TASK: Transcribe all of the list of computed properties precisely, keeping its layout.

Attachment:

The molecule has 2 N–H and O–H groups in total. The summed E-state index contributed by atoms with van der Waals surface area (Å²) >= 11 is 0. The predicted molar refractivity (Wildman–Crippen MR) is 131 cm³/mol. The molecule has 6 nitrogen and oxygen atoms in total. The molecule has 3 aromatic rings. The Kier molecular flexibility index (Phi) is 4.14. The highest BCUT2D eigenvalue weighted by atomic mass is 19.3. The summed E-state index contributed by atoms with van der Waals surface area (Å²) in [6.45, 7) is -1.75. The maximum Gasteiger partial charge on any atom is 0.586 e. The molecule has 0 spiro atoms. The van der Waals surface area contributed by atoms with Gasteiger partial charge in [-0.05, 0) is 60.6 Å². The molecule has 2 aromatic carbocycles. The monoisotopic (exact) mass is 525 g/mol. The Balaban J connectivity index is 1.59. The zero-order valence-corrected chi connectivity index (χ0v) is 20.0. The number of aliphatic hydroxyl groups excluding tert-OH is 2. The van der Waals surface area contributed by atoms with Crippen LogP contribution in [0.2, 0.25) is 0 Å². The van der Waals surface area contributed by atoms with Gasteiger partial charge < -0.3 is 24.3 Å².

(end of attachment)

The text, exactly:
The molecule has 2 N–H and O–H groups in total. The summed E-state index contributed by atoms with van der Waals surface area (Å²) >= 11 is 0. The predicted molar refractivity (Wildman–Crippen MR) is 131 cm³/mol. The molecule has 6 nitrogen and oxygen atoms in total. The molecule has 3 aromatic rings. The Kier molecular flexibility index (Phi) is 4.14. The highest BCUT2D eigenvalue weighted by atomic mass is 19.3. The summed E-state index contributed by atoms with van der Waals surface area (Å²) in [6.45, 7) is -1.75. The maximum Gasteiger partial charge on any atom is 0.586 e. The molecule has 0 spiro atoms. The van der Waals surface area contributed by atoms with Gasteiger partial charge in [-0.05, 0) is 60.6 Å². The molecule has 2 aromatic carbocycles. The monoisotopic (exact) mass is 525 g/mol. The Balaban J connectivity index is 1.59. The zero-order valence-corrected chi connectivity index (χ0v) is 20.0. The number of aliphatic hydroxyl groups excluding tert-OH is 2. The van der Waals surface area contributed by atoms with Crippen LogP contribution in [0.2, 0.25) is 0 Å². The van der Waals surface area contributed by atoms with Gasteiger partial charge < -0.3 is 24.3 Å².